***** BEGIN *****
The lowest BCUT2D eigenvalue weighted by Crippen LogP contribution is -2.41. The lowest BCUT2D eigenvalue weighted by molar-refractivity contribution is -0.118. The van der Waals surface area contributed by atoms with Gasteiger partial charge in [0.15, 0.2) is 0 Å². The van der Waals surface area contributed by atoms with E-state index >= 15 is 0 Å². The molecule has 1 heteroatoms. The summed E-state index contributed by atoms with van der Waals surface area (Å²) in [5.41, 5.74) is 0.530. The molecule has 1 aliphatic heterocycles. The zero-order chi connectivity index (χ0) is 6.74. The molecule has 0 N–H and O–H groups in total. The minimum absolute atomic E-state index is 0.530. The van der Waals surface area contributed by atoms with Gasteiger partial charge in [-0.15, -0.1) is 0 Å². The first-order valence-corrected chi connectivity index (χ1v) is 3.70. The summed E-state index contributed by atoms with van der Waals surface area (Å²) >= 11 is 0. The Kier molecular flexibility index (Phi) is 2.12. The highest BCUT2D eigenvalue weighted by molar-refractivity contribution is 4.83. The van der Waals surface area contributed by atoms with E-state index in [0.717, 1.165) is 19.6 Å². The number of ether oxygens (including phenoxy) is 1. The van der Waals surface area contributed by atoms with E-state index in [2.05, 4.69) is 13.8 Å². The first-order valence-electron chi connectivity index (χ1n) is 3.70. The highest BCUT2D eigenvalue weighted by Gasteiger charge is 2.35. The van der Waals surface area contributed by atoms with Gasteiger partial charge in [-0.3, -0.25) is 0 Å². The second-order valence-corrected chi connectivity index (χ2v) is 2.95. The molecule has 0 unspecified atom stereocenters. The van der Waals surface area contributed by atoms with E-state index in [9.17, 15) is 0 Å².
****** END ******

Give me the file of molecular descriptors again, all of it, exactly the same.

The lowest BCUT2D eigenvalue weighted by Crippen LogP contribution is -2.41. The lowest BCUT2D eigenvalue weighted by molar-refractivity contribution is -0.118. The van der Waals surface area contributed by atoms with Gasteiger partial charge in [0.15, 0.2) is 0 Å². The van der Waals surface area contributed by atoms with E-state index >= 15 is 0 Å². The molecule has 1 heteroatoms. The summed E-state index contributed by atoms with van der Waals surface area (Å²) in [5.41, 5.74) is 0.530. The molecule has 1 aliphatic heterocycles. The zero-order chi connectivity index (χ0) is 6.74. The molecule has 0 N–H and O–H groups in total. The minimum absolute atomic E-state index is 0.530. The van der Waals surface area contributed by atoms with Gasteiger partial charge in [-0.15, -0.1) is 0 Å². The first-order valence-corrected chi connectivity index (χ1v) is 3.70. The summed E-state index contributed by atoms with van der Waals surface area (Å²) >= 11 is 0. The Kier molecular flexibility index (Phi) is 2.12. The highest BCUT2D eigenvalue weighted by molar-refractivity contribution is 4.83. The van der Waals surface area contributed by atoms with E-state index in [0.717, 1.165) is 19.6 Å². The number of ether oxygens (including phenoxy) is 1. The van der Waals surface area contributed by atoms with E-state index in [2.05, 4.69) is 13.8 Å². The first-order valence-electron chi connectivity index (χ1n) is 3.70. The highest BCUT2D eigenvalue weighted by Gasteiger charge is 2.35. The van der Waals surface area contributed by atoms with Gasteiger partial charge in [-0.3, -0.25) is 0 Å². The second-order valence-corrected chi connectivity index (χ2v) is 2.95. The molecule has 0 unspecified atom stereocenters. The van der Waals surface area contributed by atoms with E-state index in [9.17, 15) is 0 Å².